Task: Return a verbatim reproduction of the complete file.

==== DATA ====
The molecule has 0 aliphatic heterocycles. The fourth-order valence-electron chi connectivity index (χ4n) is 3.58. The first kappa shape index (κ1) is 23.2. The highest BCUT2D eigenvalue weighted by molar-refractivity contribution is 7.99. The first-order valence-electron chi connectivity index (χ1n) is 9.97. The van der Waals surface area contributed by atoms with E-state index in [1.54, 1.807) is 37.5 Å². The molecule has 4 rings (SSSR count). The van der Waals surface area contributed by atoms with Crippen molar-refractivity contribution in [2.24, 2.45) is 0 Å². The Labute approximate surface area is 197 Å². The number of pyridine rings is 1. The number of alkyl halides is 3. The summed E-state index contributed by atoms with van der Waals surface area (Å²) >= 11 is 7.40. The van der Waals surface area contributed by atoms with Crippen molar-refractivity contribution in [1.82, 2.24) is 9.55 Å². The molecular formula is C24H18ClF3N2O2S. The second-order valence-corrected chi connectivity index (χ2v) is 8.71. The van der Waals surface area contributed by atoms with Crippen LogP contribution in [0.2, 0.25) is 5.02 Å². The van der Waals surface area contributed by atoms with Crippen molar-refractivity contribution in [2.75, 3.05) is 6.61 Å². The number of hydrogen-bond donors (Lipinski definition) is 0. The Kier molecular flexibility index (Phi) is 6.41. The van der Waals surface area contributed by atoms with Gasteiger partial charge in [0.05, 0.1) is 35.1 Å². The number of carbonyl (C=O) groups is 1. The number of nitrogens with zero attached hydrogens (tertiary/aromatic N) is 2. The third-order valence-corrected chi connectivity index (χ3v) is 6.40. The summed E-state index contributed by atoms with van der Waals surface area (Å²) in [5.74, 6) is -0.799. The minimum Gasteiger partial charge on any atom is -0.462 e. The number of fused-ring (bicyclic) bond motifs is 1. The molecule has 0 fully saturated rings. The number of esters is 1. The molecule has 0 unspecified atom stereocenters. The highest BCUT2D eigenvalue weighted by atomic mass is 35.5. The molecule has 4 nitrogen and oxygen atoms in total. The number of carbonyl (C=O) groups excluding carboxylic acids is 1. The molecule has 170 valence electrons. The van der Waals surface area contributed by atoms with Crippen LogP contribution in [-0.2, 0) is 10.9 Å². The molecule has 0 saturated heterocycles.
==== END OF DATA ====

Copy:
The molecule has 0 aliphatic heterocycles. The fourth-order valence-electron chi connectivity index (χ4n) is 3.58. The first kappa shape index (κ1) is 23.2. The highest BCUT2D eigenvalue weighted by molar-refractivity contribution is 7.99. The first-order valence-electron chi connectivity index (χ1n) is 9.97. The van der Waals surface area contributed by atoms with E-state index in [1.54, 1.807) is 37.5 Å². The molecule has 4 rings (SSSR count). The van der Waals surface area contributed by atoms with Crippen molar-refractivity contribution in [2.24, 2.45) is 0 Å². The Labute approximate surface area is 197 Å². The number of pyridine rings is 1. The number of alkyl halides is 3. The summed E-state index contributed by atoms with van der Waals surface area (Å²) >= 11 is 7.40. The van der Waals surface area contributed by atoms with Crippen molar-refractivity contribution in [1.82, 2.24) is 9.55 Å². The molecular formula is C24H18ClF3N2O2S. The second-order valence-corrected chi connectivity index (χ2v) is 8.71. The van der Waals surface area contributed by atoms with Crippen LogP contribution in [0.2, 0.25) is 5.02 Å². The van der Waals surface area contributed by atoms with Crippen molar-refractivity contribution in [2.75, 3.05) is 6.61 Å². The number of hydrogen-bond donors (Lipinski definition) is 0. The Kier molecular flexibility index (Phi) is 6.41. The van der Waals surface area contributed by atoms with Gasteiger partial charge in [0.05, 0.1) is 35.1 Å². The number of carbonyl (C=O) groups is 1. The number of nitrogens with zero attached hydrogens (tertiary/aromatic N) is 2. The third-order valence-corrected chi connectivity index (χ3v) is 6.40. The summed E-state index contributed by atoms with van der Waals surface area (Å²) in [5.74, 6) is -0.799. The minimum Gasteiger partial charge on any atom is -0.462 e. The number of fused-ring (bicyclic) bond motifs is 1. The molecule has 0 fully saturated rings. The number of esters is 1. The molecule has 0 unspecified atom stereocenters. The highest BCUT2D eigenvalue weighted by atomic mass is 35.5. The molecule has 4 nitrogen and oxygen atoms in total. The number of carbonyl (C=O) groups excluding carboxylic acids is 1. The molecule has 170 valence electrons. The van der Waals surface area contributed by atoms with Crippen LogP contribution in [-0.2, 0) is 10.9 Å². The molecule has 0 saturated heterocycles.